Famous Dave's opens new location in Grand Forks

The ownership group behind the Famous Dave’s location, consisting of Warren Ackley, Randy Thorson and Lance Thorson, owns the Vinyl Taco next door, as well as the strip mall in which both restaurants occupy space.

040622 FamousDaves.jpg
From left; Randy Thorson, Lance Thorson, Tiffany Grovum, Wilbur the mascot, Serena Richie, Ted Coulter and Warren Ackley are photographed on opening day of the new Famous Dave's Bar-B-Que restaurant in Grand Forks Monday, April 4, 2022.
Eric Hylden/Grand Forks Herald<br/>
We are part of The Trust Project.

GRAND FORKS — Famous Dave’s held the grand opening of its new Grand Forks location Monday. The restaurant will be open from 3 p.m. to 9 p.m. Mondays through Saturdays.

The ownership group behind the Famous Dave’s location, consisting of Warren Ackley, Randy Thorson and Lance Thorson, owns the Vinyl Taco next door, as well as the strip mall in which both restaurants occupy space.

“This is the last opening in the strip mall, so we’re pretty excited to have the mall entirely filled,” Ackley said. “It's kind of a little entertainment district out here now with the other tenants that we have, as well as Vinyl Taco and now famous Dave's. We think it can be a destination area, so we're pretty excited.”

The Crooked Pint Ale House, a First International Bank & Trust and a Jersey Mike’s Subs also occupy the strip mall, as well as a few other businesses.

The Grand Forks location, according to Ackley, is a bit smaller than most traditional Famous Dave’s locations due to the space available. Famous Dave himself paid a visit to the restaurant last week to see how it looked before it opened.


“He was super excited,” Ackley said. “He loved the place.”

Famous Dave’s also held a fundraiser for Northlands Rescue Mission Saturday night, where friends and family were invited. It also hired a band and provided food for the event. Ackley said the fundraiser collected about $600.

“We're happy to do that, and we'll also partner with them in the future,” Ackley said. “If we do catering and that type of thing where we have excess food, we will bring it over to the (Northlands Rescue Mission) as well. We're pretty excited about that, to be able to do that in the community.”

More than 600 students were eligible to receive degrees at the UND summer commencement ceremony on Friday, Aug. 5, though the total number who actually walked was smaller.

Famous Dave’s began hiring months ago, but pandemic-driven difficulties have seeped their way into 2022, as well. Ackley said the restaurant is still hiring, which has led to its reduced daily hours.

“It’s still difficult,” Ackley said. “We're still looking for people out there, so we do have openings in front of the house and the back of the house right now. ... We’d love to be open Sundays soon, and we have to be open for lunch, but for right now, we have (enough staffing) to open just the evening hours.”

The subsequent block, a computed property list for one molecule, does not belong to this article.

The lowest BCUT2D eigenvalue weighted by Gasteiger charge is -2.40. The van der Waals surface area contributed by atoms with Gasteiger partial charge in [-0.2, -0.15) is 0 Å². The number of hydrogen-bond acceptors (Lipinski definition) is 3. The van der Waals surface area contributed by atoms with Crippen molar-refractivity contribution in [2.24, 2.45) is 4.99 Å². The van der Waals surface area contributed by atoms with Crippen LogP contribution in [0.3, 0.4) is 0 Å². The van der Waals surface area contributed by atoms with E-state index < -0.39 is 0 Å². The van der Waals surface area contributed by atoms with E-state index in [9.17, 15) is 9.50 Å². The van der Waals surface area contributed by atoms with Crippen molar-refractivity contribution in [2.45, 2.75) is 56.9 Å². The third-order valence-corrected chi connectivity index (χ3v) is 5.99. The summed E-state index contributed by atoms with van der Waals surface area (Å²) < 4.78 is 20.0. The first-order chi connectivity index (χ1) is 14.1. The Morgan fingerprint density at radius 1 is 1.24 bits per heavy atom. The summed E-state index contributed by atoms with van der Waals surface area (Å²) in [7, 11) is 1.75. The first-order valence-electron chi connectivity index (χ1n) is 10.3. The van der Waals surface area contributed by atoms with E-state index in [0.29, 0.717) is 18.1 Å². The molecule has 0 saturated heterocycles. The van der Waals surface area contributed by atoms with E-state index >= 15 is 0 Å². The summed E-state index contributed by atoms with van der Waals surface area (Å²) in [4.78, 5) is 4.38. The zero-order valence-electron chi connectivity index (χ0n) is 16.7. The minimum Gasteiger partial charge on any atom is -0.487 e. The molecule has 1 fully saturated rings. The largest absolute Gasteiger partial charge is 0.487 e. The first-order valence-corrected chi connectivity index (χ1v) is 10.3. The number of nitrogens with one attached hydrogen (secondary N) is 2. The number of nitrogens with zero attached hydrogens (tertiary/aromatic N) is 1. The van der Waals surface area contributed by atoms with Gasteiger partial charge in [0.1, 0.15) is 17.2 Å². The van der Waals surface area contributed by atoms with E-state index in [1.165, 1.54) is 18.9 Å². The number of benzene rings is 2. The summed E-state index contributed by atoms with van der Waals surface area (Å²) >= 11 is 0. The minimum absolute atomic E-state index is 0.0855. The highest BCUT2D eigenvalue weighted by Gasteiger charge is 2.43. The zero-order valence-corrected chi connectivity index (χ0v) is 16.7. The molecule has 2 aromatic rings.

Part of the strain is being alleviated by having team members from the Famous Dave’s location in Bismarck come to Grand Forks to train new hires. Over the next few weeks, troubleshooting some growing pains will become a factor.

“We have a corporate training crew here all this week, and then we have another famous Dave's in Bismarck, so some of those people will be here for the next month,” Ackley said. "I'll just be training for the next five or six weeks. They'll switch off, so a couple people will come one week then switch. Two more people will come.”

Jacob Holley joined the Grand Forks Herald as its business reporter in June 2021.

Holley's beat at the Grand Forks Herald is broad and includes a variety of topics, including small business, national trends and more.

Readers can reach Holley at him on Twitter @JakeHolleyMedia.
What to read next
Cases of fraud or alleged fraud have caused uncertainty and mistrust among some consumers in an industry that relies largely on the honesty of producers, processors and packagers to maintain the integrity of the industry.
Gary Tharaldson, North Dakota’s successful hotel developer and owner of Tharaldson Ethanol in Casselton, North Dakota, describes how his company will move forward after the death of chief operating officer Ryan Thorpe. Tharaldson urges people to check in on others but said there was no warning at work that would have predicted the tragedy of Thorpe's death by suicide.
Lida Farm grows for Community Support Agriculture customers, farmers markets and food stands, with a little going to a local food co-op. Since 2004, the west central Minnesota farm has changed how it operates to keep up with the times and what they can handle.
Availability of labor is becoming tighter and more competitive. Officials of the Farmers Cooperative Elevator at Rosholt, South Dakota, describe how in the spring of 2022 they offered $30 an hour for truck “tender” drivers, moving fertilizer and inputs to farms, but got no applicants. They were grateful for local trucking firms stepping up during the vital period, but understandably at a higher cost for the farmer-owned company.